Taxonomy isthe science of classification; involes naming organisms and sorting them into groups, making them easier to identify and study. Scientists take phylogeny into account when classifying organisms, grouping them according to evolutinary relationships. There are 8 taxa in the system, which are arranged at a heirarchy with the largest groups at the top; organisms can only belong to one group at each level of the heirarchy, so there's no overlap. Organisms are first sorted into one of 3 domains; eukarya, bacterua and archaea. This is then followed by kingdom, phylum, class, order, family, genus, species As move down the heirarchy, there are more groups at each level with fewer organisms in each one. These organisms become more closely related as you go down.

Scientists constantly update classification systems due to new evidence about known organisms.

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Classifying organisms

Binomial naming system- this is used to name classified organisms, by giving them one internationally accepted scientific name in Latin, with 2 parts. 1st part is the genus name and has a captal letter, 2nd part os the species name, and begins with a lower case letter. Names are always wrirren in italics, or underlines if handwritten. This system helps to avoid the confusion of using common names, as one common name can be used for many different species.

Courtship behaviour can be used to help classify species as it is species specific; only members of the same species will do and respond to that courtship behaviour. This helps members of the same species to recognise each other, preventing interbreeding and increasing the chance that fertile offspring will be produced. The more closely related the species, the more similar the courtship behaviour. E.g. fireflies give off pulses of light, and the sequence of the flashes is specific to each species.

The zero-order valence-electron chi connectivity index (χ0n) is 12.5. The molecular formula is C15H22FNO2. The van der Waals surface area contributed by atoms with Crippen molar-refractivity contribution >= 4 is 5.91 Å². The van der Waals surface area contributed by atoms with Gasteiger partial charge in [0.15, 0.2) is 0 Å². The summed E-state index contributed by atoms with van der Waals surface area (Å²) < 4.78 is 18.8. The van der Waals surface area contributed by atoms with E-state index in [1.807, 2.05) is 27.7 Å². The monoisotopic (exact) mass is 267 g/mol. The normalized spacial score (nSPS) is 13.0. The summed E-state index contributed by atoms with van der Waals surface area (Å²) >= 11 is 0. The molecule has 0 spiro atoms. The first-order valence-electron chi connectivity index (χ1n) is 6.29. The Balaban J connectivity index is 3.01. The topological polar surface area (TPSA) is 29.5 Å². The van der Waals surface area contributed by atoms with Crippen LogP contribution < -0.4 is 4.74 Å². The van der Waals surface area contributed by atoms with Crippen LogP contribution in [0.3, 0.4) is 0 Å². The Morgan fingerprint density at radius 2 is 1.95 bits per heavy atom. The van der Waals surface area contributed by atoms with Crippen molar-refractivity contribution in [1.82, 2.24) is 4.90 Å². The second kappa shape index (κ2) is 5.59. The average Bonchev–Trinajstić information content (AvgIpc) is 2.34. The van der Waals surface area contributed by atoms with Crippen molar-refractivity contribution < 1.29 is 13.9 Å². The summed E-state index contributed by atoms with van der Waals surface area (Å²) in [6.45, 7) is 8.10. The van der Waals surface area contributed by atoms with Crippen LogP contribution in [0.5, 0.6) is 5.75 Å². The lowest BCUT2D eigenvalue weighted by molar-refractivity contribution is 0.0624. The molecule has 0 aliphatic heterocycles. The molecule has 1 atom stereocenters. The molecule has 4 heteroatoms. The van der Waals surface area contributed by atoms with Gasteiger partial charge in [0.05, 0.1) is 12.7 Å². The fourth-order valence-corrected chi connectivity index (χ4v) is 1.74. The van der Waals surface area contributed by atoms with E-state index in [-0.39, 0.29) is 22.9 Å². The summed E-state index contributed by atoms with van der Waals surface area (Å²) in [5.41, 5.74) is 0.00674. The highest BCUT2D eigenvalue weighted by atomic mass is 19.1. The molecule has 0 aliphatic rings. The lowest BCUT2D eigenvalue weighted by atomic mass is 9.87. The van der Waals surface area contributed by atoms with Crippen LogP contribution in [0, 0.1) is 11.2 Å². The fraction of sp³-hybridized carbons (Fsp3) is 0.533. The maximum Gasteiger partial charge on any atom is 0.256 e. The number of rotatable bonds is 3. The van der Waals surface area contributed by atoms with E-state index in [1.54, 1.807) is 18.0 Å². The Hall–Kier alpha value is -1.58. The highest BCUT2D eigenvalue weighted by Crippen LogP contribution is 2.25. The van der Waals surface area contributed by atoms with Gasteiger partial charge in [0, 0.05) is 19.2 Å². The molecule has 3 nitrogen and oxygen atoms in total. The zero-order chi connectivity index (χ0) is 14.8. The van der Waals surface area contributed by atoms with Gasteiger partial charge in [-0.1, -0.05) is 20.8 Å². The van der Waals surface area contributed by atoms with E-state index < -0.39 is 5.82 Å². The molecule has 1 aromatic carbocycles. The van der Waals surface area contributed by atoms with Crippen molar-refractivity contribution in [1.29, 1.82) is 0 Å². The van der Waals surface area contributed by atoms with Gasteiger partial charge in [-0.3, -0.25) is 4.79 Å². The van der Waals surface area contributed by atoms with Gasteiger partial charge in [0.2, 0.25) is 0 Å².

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DNA tech advances/classification

  • Genome sequencing- advances here allow the entire base sequence of an organism's DNA to be determined. This can be compared between organisms to determine how closely they're related. Closely realted species will have a higher percentage of similarity in theur DNA base order
  • Comparing amino acid sequence- within a protein, this sequence is coded for by DNA base sequence. As this is more similar in realted organisms, they also have similar amino acid sequences in their proteins
  • Immunological comparisons- similar proteins will also bind to the same antibodies, so you can compare the similarity of this too
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Measuring genetic diversity

Genetic diversity= the number of different alleles in a population. Previous estimates of this were made by looking at the frequency of measurable or observable characteristics n a population. As alleles determine different characteristics, a wide variety of each characteristic suggested a high number of different alleles and therefore genetic diversity. 

Now, new gene technologues can measure genetic diversity directly. Different alleles of the same gene have slightly different DNA base sequences; comparing the DNA base sequences of the same gene in different organisms allows scientists to find out how many alleles of that gene are in the population. Different alleles also produce slightly different mRNA base sequences, so proteins with differing amino acid sequences can be compared. 

Such technology gives more accurate and easy estimates of genetic diversity in a species/population

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Causes of variation

Variation exits both within and between species. It can be cause by genetic factors; different species have different genes, causing variation within specoes. Variation can also be caused by differences in environment, e.g. food. Most variarion within a species is caused by a combo of both.